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Articles By: mabel rosenheck

Mabel Rosenheck has a PhD in Screen Cultures from Northwestern University. Her research has explored various aspects of twentieth century cultural history, focusing on local museums dedicated to film, television and popular music. She is now a writer and historian residing in New York.

2museum-of-jewish-heritage-viewCredit: David Paler / Museum of Jewish Heritage

The Museum of Jewish Heritage–A Living Memorial to the Holocaust may be one of the lesser known monuments to Jewish history in New York, but it is a potent one.

From the Lower East Side to Brooklyn, from Milton Berle to Jerry Seinfeld, Jewish people are fundamental to New York City’s image of itself. With a population of 1.1 million, Jews make up about 13% of the city’s population, but their influence through figures like Robert Moses, Michael Bloomberg, and Woody Allen testifies to a far larger impact than numbers would indicate.



Television began in New York. It debuted at the World’s Fair in 1939 and developed through flagship stations of the CBS and NBC networks. Milton Berle’s Texaco Star Theater was broadcast from Studio 6B at Rockefeller Center in midtown Manhattan. The Goldbergs was set in the Bronx. Ralph Kramden drove a bus for the Gotham Bus Company.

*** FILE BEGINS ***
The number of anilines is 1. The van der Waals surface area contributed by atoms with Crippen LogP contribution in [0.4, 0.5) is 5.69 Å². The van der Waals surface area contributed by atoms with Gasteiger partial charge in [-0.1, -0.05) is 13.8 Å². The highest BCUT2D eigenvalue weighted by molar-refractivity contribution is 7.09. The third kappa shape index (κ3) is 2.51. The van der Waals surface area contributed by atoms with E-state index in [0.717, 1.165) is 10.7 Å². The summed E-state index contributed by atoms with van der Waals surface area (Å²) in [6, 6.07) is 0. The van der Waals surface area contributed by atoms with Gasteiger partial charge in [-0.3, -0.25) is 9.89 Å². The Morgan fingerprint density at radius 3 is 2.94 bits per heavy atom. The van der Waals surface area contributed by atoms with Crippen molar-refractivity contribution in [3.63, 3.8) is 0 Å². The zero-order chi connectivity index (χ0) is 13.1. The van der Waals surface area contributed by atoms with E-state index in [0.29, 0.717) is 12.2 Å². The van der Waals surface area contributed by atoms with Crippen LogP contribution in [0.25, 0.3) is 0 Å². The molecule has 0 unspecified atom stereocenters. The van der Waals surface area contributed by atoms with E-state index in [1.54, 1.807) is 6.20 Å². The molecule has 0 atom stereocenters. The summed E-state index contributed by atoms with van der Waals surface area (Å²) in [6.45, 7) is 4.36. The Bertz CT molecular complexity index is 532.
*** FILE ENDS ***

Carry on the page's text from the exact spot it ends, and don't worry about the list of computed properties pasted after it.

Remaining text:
So by returning to Gotham in 1991, the CBS sitcom Brooklyn Bridge was bringing television back to where it began. Broadcast in 1991 and set in 1956, the series followed a Jewish family in the borough, and television was central to their lives and their home. The show created a dialogue between television’s history and New York’s histories as they move from midcentury to the turn of the century.


SpokenNewspapers-DailyForward-LowerEastSide-UntappedCities-MabelRosenheckThe original home of the Forverts, now the Jewish Daily Forward, on the Lower East Side

Does newspaper have a sound? Is it the rustling of paper? The pop-up ads of the digital world? The short films on the New York Times website? Or might it also be articles and editorials read aloud to old-country parents or to grandmothers and grandfathers that can’t read?

At the turn of the twentieth century, Yiddish newspapers were material documents of life on the Lower East Side. They were guidebooks to old-world communities and to new-world assimilation. They taught immigrants how to be American, but they did so in foreign languages. They tied people together, tied people who didn’t know one another together in the common experience of reading about the day’s affairs. You didn’t have to be face-to-face with your neighbors to feel connected to them.